Epps' 38th Annual

Epps’ 38th Annual "The 38th Annual..." It has a ring to it, doesn’t it? How long has it been — in this up-one-day, down-the-next world we live in — since you’ve been invited to a "38th Annual" anything? I got such an invitation recently...


Epps’ 38th Annual

"The 38th Annual..." It has a ring to it, doesn’t it? How long has it been — in this up-one-day, down-the-next world we live in — since you’ve been invited to a "38th Annual" anything? I got such an invitation recently, and therein lies a story.

Ralph HoodBy Ralph Hood

August 2001

Way back in 1907 a fellow named Ben Epps built and flew his own airplane. He did a few other things, too, and to this day the municipal airport in Athens, Georgia, is named Ben Epps field.
Ben Epps had a passel of kids —about nine, I think — and Lord knows the man must have a blue-jillion grandchildren and great-grandchildren. They seem to be everywhere. As best I can tell, all of Ben’s children have played a part in aviation. I’m pretty sure that all of the children were pilots, and I know a lot of the grandchildren are.
Members of the Epps clan have owned and operated FBOs, flown for the airlines, led expeditions to retrieve World War II airplanes from the Greenland ice cap, built airplanes, sold airplanes, and owned aircraft. I learned to fly at an Epps operation; I competed with another Epps operation for years; and I had two Epps brothers as customers in other years. I’ve even been sued with (not by, but with) one of them. Knowing them has been pleasant, enjoyable, and damned interesting.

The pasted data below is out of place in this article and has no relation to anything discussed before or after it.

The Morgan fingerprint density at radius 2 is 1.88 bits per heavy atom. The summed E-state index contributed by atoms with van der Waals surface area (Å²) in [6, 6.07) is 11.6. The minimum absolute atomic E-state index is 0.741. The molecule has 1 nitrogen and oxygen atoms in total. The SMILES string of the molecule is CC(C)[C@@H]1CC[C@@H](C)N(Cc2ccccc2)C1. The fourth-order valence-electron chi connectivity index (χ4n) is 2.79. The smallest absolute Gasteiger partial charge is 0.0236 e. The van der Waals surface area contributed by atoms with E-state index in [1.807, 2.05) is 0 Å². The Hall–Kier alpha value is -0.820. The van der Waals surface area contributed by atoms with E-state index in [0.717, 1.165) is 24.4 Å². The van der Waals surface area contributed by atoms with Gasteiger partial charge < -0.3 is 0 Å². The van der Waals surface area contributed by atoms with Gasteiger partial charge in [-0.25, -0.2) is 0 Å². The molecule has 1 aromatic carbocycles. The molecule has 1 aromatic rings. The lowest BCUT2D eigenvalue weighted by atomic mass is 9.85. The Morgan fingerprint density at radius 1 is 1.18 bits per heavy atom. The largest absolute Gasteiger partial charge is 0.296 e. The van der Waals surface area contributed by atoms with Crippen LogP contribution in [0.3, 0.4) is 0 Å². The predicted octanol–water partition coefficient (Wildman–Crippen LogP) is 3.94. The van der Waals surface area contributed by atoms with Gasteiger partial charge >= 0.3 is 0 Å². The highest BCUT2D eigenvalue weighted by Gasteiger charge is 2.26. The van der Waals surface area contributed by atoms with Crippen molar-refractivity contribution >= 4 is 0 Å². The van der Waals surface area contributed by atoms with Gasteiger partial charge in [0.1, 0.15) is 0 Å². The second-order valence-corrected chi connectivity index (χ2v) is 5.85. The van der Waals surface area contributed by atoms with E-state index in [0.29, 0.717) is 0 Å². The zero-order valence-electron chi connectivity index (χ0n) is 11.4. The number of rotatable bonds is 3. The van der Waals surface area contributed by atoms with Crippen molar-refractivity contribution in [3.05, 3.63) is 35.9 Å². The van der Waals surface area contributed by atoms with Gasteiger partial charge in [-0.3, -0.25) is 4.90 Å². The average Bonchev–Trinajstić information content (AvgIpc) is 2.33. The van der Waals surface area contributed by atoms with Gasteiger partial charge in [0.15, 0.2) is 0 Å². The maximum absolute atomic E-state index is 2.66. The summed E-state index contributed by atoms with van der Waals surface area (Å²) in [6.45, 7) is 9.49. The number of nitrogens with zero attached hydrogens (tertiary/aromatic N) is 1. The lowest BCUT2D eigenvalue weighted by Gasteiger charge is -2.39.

When I was with Huntsville Aviation, the local newspaper once reported that the airport might oust us from the field in a dispute over lease negotiations. The next day, we were holding a little meeting in the office of Huntsville Aviation’s long-time manager, Bill Whatley.
Totally unannounced and without saying a word, George Epps — the Alabama Epps — walked into Bill’s office, whipped out a tape measure, and proceeded to measure Bill’s desk. He did it so busily that he took three different measurements before we got the joke.
Probably the biggest private Fourth of July party in North Alabama is the annual picnic at Sunset Farms, the palatial estate and airstrip of George and Dottie Epps. Every year, the Epps Clan gathers there with their many friends for good company and good barbecue. You meet everyone there from astronauts to student pilots, plus a large number of people who only dream of flying. There is a Cub that flies passengers, and always at least one antique airplane to ooh and ah over.
This year was different. Little more than a month prior to the Fourth, Dottie Epps died unexpectedly. Dottie was a charming, giving woman, much loved and admired by family and friends. Her death left a huge hole. We all knew there could be no picnic this year. We were all fooled.
Just a very few weeks after Dottie’s death, cometh in the mail our invitation to the 38th Annual Fourth of July Celebration Picnic. I was floored. In true Epps style, the family had decided that there could be no greater tribute to Dottie than to hold this and future picnics in memory of Dottie Epps. They did it with class.
There were about 500 people there, including aviation people I hadn’t seen in years. They stopped the flyovers briefly as everyone gathered for a short, dignified ceremony in Dottie’s memory, then the entire Epps clan joined in to serve barbecue.
I was proud to be there. In fact, I am proud just to know the Epps clan. They are a class act.

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